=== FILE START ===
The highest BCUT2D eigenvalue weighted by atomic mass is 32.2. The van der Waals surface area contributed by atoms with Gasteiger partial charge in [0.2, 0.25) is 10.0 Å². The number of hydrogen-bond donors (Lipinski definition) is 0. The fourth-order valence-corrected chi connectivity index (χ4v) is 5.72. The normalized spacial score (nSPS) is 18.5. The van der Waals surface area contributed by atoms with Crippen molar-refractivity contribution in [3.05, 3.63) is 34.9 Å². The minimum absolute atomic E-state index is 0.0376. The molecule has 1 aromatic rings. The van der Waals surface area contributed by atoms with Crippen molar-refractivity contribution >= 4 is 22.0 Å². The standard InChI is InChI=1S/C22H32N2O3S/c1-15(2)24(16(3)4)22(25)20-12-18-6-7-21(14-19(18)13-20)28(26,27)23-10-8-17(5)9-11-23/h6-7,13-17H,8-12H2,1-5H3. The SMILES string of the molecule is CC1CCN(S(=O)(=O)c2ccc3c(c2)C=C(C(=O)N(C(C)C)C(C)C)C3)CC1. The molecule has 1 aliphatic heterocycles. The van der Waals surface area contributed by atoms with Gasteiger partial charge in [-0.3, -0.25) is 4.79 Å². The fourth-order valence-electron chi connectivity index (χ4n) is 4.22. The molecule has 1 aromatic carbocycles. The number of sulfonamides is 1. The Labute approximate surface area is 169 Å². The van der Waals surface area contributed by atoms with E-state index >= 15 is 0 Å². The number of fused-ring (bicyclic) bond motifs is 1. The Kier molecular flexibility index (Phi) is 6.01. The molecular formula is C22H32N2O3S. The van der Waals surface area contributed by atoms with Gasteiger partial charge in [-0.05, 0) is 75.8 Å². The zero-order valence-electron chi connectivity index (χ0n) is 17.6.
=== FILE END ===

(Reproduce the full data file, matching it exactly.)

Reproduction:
The highest BCUT2D eigenvalue weighted by atomic mass is 32.2. The van der Waals surface area contributed by atoms with Gasteiger partial charge in [0.2, 0.25) is 10.0 Å². The number of hydrogen-bond donors (Lipinski definition) is 0. The fourth-order valence-corrected chi connectivity index (χ4v) is 5.72. The normalized spacial score (nSPS) is 18.5. The van der Waals surface area contributed by atoms with Crippen molar-refractivity contribution in [3.05, 3.63) is 34.9 Å². The minimum absolute atomic E-state index is 0.0376. The molecule has 1 aromatic rings. The van der Waals surface area contributed by atoms with Crippen molar-refractivity contribution >= 4 is 22.0 Å². The standard InChI is InChI=1S/C22H32N2O3S/c1-15(2)24(16(3)4)22(25)20-12-18-6-7-21(14-19(18)13-20)28(26,27)23-10-8-17(5)9-11-23/h6-7,13-17H,8-12H2,1-5H3. The SMILES string of the molecule is CC1CCN(S(=O)(=O)c2ccc3c(c2)C=C(C(=O)N(C(C)C)C(C)C)C3)CC1. The molecule has 1 aliphatic heterocycles. The van der Waals surface area contributed by atoms with Gasteiger partial charge in [-0.3, -0.25) is 4.79 Å². The fourth-order valence-electron chi connectivity index (χ4n) is 4.22. The molecule has 1 aromatic carbocycles. The number of sulfonamides is 1. The Labute approximate surface area is 169 Å². The van der Waals surface area contributed by atoms with E-state index >= 15 is 0 Å². The number of fused-ring (bicyclic) bond motifs is 1. The Kier molecular flexibility index (Phi) is 6.01. The molecular formula is C22H32N2O3S. The van der Waals surface area contributed by atoms with Gasteiger partial charge in [-0.05, 0) is 75.8 Å². The zero-order valence-electron chi connectivity index (χ0n) is 17.6.